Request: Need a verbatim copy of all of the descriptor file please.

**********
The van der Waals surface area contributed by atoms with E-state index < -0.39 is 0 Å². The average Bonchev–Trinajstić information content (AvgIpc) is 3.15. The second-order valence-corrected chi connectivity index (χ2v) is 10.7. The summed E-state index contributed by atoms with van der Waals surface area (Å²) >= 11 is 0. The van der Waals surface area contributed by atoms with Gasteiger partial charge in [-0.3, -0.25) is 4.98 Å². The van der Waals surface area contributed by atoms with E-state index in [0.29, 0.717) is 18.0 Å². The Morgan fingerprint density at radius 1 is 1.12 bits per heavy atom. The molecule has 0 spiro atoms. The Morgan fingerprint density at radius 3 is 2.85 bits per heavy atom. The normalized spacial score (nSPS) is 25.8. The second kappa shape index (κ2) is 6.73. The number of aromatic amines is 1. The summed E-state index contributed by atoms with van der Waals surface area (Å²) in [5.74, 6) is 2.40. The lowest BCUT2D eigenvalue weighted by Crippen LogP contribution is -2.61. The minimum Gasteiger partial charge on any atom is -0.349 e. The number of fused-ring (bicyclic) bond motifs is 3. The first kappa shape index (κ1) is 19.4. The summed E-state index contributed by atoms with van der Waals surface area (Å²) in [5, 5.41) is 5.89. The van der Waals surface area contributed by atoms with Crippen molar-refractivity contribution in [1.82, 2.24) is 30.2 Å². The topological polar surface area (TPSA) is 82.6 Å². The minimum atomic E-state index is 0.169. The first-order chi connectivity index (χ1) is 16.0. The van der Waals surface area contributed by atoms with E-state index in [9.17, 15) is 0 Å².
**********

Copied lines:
The van der Waals surface area contributed by atoms with E-state index < -0.39 is 0 Å². The average Bonchev–Trinajstić information content (AvgIpc) is 3.15. The second-order valence-corrected chi connectivity index (χ2v) is 10.7. The summed E-state index contributed by atoms with van der Waals surface area (Å²) >= 11 is 0. The van der Waals surface area contributed by atoms with Gasteiger partial charge in [-0.3, -0.25) is 4.98 Å². The van der Waals surface area contributed by atoms with E-state index in [0.29, 0.717) is 18.0 Å². The Morgan fingerprint density at radius 1 is 1.12 bits per heavy atom. The molecule has 0 spiro atoms. The Morgan fingerprint density at radius 3 is 2.85 bits per heavy atom. The normalized spacial score (nSPS) is 25.8. The second kappa shape index (κ2) is 6.73. The number of aromatic amines is 1. The summed E-state index contributed by atoms with van der Waals surface area (Å²) in [5.74, 6) is 2.40. The lowest BCUT2D eigenvalue weighted by Crippen LogP contribution is -2.61. The minimum Gasteiger partial charge on any atom is -0.349 e. The number of fused-ring (bicyclic) bond motifs is 3. The first kappa shape index (κ1) is 19.4. The summed E-state index contributed by atoms with van der Waals surface area (Å²) in [5, 5.41) is 5.89. The van der Waals surface area contributed by atoms with Crippen molar-refractivity contribution in [1.82, 2.24) is 30.2 Å². The topological polar surface area (TPSA) is 82.6 Å². The minimum atomic E-state index is 0.169. The first-order chi connectivity index (χ1) is 16.0. The van der Waals surface area contributed by atoms with E-state index in [9.17, 15) is 0 Å².